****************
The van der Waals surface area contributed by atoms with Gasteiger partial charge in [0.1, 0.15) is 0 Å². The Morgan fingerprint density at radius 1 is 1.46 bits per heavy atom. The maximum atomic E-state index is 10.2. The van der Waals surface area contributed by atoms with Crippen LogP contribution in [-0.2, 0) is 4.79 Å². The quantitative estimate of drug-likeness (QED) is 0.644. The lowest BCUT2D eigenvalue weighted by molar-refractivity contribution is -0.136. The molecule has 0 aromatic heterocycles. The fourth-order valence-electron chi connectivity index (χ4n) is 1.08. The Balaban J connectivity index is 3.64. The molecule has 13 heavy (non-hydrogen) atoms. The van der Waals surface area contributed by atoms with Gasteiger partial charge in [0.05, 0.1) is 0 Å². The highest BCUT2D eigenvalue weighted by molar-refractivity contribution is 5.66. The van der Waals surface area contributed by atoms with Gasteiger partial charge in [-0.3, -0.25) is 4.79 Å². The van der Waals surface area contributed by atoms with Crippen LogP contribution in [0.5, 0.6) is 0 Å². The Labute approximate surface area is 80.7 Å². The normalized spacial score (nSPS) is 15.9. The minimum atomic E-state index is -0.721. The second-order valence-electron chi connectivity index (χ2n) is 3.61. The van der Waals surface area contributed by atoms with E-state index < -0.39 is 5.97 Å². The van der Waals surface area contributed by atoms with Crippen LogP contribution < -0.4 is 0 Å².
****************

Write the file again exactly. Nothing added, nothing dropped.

The van der Waals surface area contributed by atoms with Gasteiger partial charge in [0.1, 0.15) is 0 Å². The Morgan fingerprint density at radius 1 is 1.46 bits per heavy atom. The maximum atomic E-state index is 10.2. The van der Waals surface area contributed by atoms with Crippen LogP contribution in [-0.2, 0) is 4.79 Å². The quantitative estimate of drug-likeness (QED) is 0.644. The lowest BCUT2D eigenvalue weighted by molar-refractivity contribution is -0.136. The molecule has 0 aromatic heterocycles. The fourth-order valence-electron chi connectivity index (χ4n) is 1.08. The Balaban J connectivity index is 3.64. The molecule has 13 heavy (non-hydrogen) atoms. The van der Waals surface area contributed by atoms with Gasteiger partial charge in [0.05, 0.1) is 0 Å². The highest BCUT2D eigenvalue weighted by molar-refractivity contribution is 5.66. The van der Waals surface area contributed by atoms with Gasteiger partial charge in [-0.3, -0.25) is 4.79 Å². The van der Waals surface area contributed by atoms with Crippen LogP contribution in [0.5, 0.6) is 0 Å². The Labute approximate surface area is 80.7 Å². The normalized spacial score (nSPS) is 15.9. The minimum atomic E-state index is -0.721. The second-order valence-electron chi connectivity index (χ2n) is 3.61. The van der Waals surface area contributed by atoms with E-state index < -0.39 is 5.97 Å². The van der Waals surface area contributed by atoms with Crippen LogP contribution < -0.4 is 0 Å².